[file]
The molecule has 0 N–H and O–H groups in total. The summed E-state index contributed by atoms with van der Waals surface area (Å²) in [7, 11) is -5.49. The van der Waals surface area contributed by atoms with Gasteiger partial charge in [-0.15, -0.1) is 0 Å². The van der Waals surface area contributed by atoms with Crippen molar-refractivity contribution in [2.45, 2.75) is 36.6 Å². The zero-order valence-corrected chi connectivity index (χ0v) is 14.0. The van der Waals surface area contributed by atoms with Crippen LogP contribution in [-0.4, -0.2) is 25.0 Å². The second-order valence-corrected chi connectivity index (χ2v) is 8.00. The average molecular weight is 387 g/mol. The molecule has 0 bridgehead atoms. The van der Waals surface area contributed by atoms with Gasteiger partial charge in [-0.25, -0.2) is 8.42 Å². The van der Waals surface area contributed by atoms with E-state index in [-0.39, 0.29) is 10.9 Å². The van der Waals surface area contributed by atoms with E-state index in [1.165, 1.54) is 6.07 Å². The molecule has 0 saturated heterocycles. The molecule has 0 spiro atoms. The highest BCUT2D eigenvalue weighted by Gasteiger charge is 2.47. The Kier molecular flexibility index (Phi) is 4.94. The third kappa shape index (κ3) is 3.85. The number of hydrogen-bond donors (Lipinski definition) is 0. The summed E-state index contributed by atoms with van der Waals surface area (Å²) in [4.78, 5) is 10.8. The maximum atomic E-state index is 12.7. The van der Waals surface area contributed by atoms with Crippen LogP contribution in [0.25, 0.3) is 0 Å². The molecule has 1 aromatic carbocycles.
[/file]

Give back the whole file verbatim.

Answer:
The molecule has 0 N–H and O–H groups in total. The summed E-state index contributed by atoms with van der Waals surface area (Å²) in [7, 11) is -5.49. The van der Waals surface area contributed by atoms with Gasteiger partial charge in [-0.15, -0.1) is 0 Å². The van der Waals surface area contributed by atoms with Crippen molar-refractivity contribution in [2.45, 2.75) is 36.6 Å². The zero-order valence-corrected chi connectivity index (χ0v) is 14.0. The van der Waals surface area contributed by atoms with Crippen LogP contribution in [-0.4, -0.2) is 25.0 Å². The second-order valence-corrected chi connectivity index (χ2v) is 8.00. The average molecular weight is 387 g/mol. The molecule has 0 bridgehead atoms. The van der Waals surface area contributed by atoms with Gasteiger partial charge in [-0.25, -0.2) is 8.42 Å². The van der Waals surface area contributed by atoms with E-state index in [-0.39, 0.29) is 10.9 Å². The van der Waals surface area contributed by atoms with E-state index in [1.165, 1.54) is 6.07 Å². The molecule has 0 saturated heterocycles. The molecule has 0 spiro atoms. The highest BCUT2D eigenvalue weighted by Gasteiger charge is 2.47. The Kier molecular flexibility index (Phi) is 4.94. The third kappa shape index (κ3) is 3.85. The number of hydrogen-bond donors (Lipinski definition) is 0. The summed E-state index contributed by atoms with van der Waals surface area (Å²) in [4.78, 5) is 10.8. The maximum atomic E-state index is 12.7. The van der Waals surface area contributed by atoms with Crippen LogP contribution in [0.25, 0.3) is 0 Å². The molecule has 1 aromatic carbocycles.